We were saddened to read of the recent death of sculptor Tom Gottsleben. His specialty was working with bluestone so you can appreciate our interest in his work. But our interest was heightened by a visit to his bluestone home “Spiral House” on the back of Mount Marion in Saugerties. Tom actually “won” one of us (Robert) in an auction sponsored by the Woodstock Land Conservancy. He bid more than anyone else for an afternoon of geological services. Robert visited Spiral House and Tom and his wife led him around the grounds. His job was to wave his arms and explain the geological past of all the bluestone that Tom had adapted to his home’s architecture. Spiral House had also, long ago, been thoroughly glaciated and it was most fun to find the evidence of ice age glaciers. But it got still better when a sequence of black marine sandstones out back was found. Some of those strata were rich in marine fossils. Did Tom win Robert in the auction — or did was it the other way around? It was an absolutely unforgettable experience.
But this was not the first geology done on Mount Marion. Our main story in this issue is about what must be the most remarkable fossil finds ever found in the Woodstock area, and its discoverer. Let’s talk about that discoverer first. He was Thomas Cole, but not the painter; this was the Rev. Thomas Cole Jr., youngest son of the painter (our first photo). Cole Jr. was born several months after his father’s death. He grew up to be the rector of the Trinity Church in Saugerties until his death in 1919.
During his lifetime the younger Thomas Cole developed a keen interest in all things geological. One of three known obituaries, published upon his death in 1919, even refers to him as “the best amateur geologist in the state.” Evidently, he did a lot of hiking and that led to his finding any number of fossils.
The Reverend Cole’s most important paleontological discovery was described in Bulletin 158 of the New York State Museum (1912). He located, atop the south slope of Mt. Marion, a sandstone surface densely covered with fossil starfish (our second photo). Mt. Marion displays 500 feet of stratigraphy. All of these strata were deposited at the bottom of a sea that once covered all of New York State. It’s commonly called the Hamilton Sea. Toward the top of this ridge are several ledges of sandstone that project outwards, above the surrounding slopes. These strata were first deposited as sand at the bottom of that Devonian age sea. Those sedimentary rocks represent sea floors that are a little less than 400 million years old.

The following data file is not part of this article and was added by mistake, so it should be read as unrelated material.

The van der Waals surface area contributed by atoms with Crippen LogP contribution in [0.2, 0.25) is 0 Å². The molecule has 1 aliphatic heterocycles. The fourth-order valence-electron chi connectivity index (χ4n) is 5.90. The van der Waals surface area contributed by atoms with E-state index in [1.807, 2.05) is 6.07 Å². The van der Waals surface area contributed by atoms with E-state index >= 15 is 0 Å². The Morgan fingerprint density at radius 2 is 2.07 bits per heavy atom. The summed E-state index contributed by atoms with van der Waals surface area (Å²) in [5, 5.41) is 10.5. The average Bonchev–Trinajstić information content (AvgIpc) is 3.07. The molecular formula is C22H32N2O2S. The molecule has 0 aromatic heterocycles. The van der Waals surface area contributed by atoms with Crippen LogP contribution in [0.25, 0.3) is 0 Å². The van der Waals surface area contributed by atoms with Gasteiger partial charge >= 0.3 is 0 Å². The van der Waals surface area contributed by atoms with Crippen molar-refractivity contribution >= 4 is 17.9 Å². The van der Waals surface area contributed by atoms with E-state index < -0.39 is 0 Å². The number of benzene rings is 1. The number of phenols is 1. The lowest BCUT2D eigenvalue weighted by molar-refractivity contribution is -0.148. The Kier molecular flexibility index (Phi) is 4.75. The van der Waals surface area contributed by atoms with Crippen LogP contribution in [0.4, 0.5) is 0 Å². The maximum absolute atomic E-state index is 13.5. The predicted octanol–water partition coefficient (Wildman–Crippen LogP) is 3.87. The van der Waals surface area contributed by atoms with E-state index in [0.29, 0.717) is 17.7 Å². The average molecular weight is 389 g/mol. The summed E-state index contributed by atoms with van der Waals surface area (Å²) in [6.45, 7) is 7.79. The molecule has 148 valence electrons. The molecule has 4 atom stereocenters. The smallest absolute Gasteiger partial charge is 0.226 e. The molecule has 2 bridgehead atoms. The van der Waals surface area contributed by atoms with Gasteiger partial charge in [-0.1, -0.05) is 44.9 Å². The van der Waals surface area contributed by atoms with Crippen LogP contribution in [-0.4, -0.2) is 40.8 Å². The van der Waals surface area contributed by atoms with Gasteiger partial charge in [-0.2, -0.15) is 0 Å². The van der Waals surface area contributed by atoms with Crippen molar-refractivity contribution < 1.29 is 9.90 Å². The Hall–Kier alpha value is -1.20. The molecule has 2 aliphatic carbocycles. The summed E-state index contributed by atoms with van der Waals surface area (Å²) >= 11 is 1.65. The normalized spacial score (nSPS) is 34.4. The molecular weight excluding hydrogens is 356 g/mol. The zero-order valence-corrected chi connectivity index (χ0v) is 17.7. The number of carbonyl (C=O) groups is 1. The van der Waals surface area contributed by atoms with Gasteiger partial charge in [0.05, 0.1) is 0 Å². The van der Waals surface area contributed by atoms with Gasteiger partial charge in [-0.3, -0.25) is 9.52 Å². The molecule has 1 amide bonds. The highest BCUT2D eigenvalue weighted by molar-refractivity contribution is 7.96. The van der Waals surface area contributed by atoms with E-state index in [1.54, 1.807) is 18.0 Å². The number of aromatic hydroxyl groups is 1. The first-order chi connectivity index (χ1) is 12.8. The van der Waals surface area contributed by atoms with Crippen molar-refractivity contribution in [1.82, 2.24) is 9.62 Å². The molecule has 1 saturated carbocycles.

Rev. Cole found and collected one slab, particularly rich in fossil starfish. He sent it off to the State Museum, and that quickly generated a lot of interest. It wasn’t long before Museum staff ascended Mt. Marion and located Cole’s starfish ledge. It must have involved a great deal of hard labor, but some 200 square feet of that sandstone ledge were eventually uncovered. This would have represented a large swath of Devonian age seafloor. About 400 specimens of starfish of the species Devonaster eucharis were collected from it. Many of them were found in a fine state of preservation. They give us a very clear picture of their anatomy. Altogether, this was a most remarkable discovery.
The largest of the starfish slabs, collected about 1911, has been (please forgive us) a star attraction at the State Museum for many years. What is more remarkable than the abundance of these starfish is their close proximity to a large number of sizable fossil clams. This was a Devonian age seafloor that was populated by clams of several different species. They were large clams too. And large clams, today, as probably in Devonian times, provide hearty meals for starfish.
Living starfish attack living clams and so, no doubt, did fossil ones. At least one fossil starfish was even found astride two open clam shells (third photo). The mouth ends of the starfish were commonly found facing the innards of the clams. It is a most astonishing juxtaposition of predator and prey, something the fossil record rarely preserves. These are Devonian age seafloor dramas and that’s what the Reverend Cole seems to have recognized.
And this last circumstance conjures up an image of another, even more remarkable bit of history. Those starfish were found in the process of their attacks. That means some sudden catastrophe must have instantly overwhelmed them. Geologists suspect that some sort of submarine avalanche must have swept across this seafloor just at the moments when those attacks were underway. Masses of soft sediment, swept by powerful currents, seem to have suddenly buried both predators and prey. This is something that does turn up in the fossil record — but rarely. It was a most unusual instant in time, preserved like a snapshot. Scientists are always wary of accepting the validity of such unlikely events, but the two of us have seen similar ledges and are inclined to think all this really happened just as has been described.
In the end, this was truly a great achievement for Reverend Cole, a genuinely important one scientifically. We gain insights about Thomas Cole Jr. from all this. The Mt. Marion discovery could not have been a one-time stroke of luck. Cole must have spent enormous amounts of time exploring and looking for fossils. He seems to have been a determined geologist.
We have never found the trail up to the fossil ledge. It is quite possibly off of Fish Creek Road. Do you know the way?